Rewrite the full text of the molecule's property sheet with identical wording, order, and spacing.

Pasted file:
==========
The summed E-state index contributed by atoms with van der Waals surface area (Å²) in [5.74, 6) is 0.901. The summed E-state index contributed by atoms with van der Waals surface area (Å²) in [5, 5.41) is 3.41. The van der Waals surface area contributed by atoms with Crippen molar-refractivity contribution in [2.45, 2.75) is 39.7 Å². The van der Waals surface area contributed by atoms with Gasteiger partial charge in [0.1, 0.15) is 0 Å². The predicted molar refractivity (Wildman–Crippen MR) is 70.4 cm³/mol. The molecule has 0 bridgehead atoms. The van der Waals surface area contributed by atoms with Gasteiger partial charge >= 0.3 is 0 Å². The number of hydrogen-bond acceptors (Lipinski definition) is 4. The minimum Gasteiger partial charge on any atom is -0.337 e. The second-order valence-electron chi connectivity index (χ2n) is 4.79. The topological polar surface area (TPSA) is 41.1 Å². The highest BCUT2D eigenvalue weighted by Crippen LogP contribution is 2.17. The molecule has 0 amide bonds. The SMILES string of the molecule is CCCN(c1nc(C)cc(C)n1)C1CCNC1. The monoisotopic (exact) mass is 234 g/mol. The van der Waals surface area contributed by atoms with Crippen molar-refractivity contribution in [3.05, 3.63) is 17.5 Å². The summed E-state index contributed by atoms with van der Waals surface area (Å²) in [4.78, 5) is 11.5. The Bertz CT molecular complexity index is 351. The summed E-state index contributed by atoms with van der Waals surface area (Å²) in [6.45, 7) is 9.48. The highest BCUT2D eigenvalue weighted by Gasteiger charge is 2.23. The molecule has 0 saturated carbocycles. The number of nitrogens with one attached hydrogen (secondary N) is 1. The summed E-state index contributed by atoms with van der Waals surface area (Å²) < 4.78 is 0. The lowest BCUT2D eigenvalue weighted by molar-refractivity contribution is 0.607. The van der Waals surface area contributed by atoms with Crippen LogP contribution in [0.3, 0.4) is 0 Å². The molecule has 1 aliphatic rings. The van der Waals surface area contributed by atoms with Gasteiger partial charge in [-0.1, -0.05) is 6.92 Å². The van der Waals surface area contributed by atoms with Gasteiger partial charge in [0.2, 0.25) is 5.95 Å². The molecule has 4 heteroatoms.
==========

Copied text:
The summed E-state index contributed by atoms with van der Waals surface area (Å²) in [5.74, 6) is 0.901. The summed E-state index contributed by atoms with van der Waals surface area (Å²) in [5, 5.41) is 3.41. The van der Waals surface area contributed by atoms with Crippen molar-refractivity contribution in [2.45, 2.75) is 39.7 Å². The van der Waals surface area contributed by atoms with Gasteiger partial charge in [0.1, 0.15) is 0 Å². The predicted molar refractivity (Wildman–Crippen MR) is 70.4 cm³/mol. The molecule has 0 bridgehead atoms. The van der Waals surface area contributed by atoms with Gasteiger partial charge >= 0.3 is 0 Å². The number of hydrogen-bond acceptors (Lipinski definition) is 4. The minimum Gasteiger partial charge on any atom is -0.337 e. The second-order valence-electron chi connectivity index (χ2n) is 4.79. The topological polar surface area (TPSA) is 41.1 Å². The highest BCUT2D eigenvalue weighted by Crippen LogP contribution is 2.17. The molecule has 0 amide bonds. The SMILES string of the molecule is CCCN(c1nc(C)cc(C)n1)C1CCNC1. The monoisotopic (exact) mass is 234 g/mol. The van der Waals surface area contributed by atoms with Crippen molar-refractivity contribution in [3.05, 3.63) is 17.5 Å². The summed E-state index contributed by atoms with van der Waals surface area (Å²) in [4.78, 5) is 11.5. The Bertz CT molecular complexity index is 351. The summed E-state index contributed by atoms with van der Waals surface area (Å²) in [6.45, 7) is 9.48. The highest BCUT2D eigenvalue weighted by Gasteiger charge is 2.23. The molecule has 0 saturated carbocycles. The number of nitrogens with one attached hydrogen (secondary N) is 1. The summed E-state index contributed by atoms with van der Waals surface area (Å²) < 4.78 is 0. The lowest BCUT2D eigenvalue weighted by molar-refractivity contribution is 0.607. The van der Waals surface area contributed by atoms with Crippen LogP contribution in [0.3, 0.4) is 0 Å². The molecule has 1 aliphatic rings. The van der Waals surface area contributed by atoms with Gasteiger partial charge in [-0.1, -0.05) is 6.92 Å². The van der Waals surface area contributed by atoms with Gasteiger partial charge in [0.2, 0.25) is 5.95 Å². The molecule has 4 heteroatoms.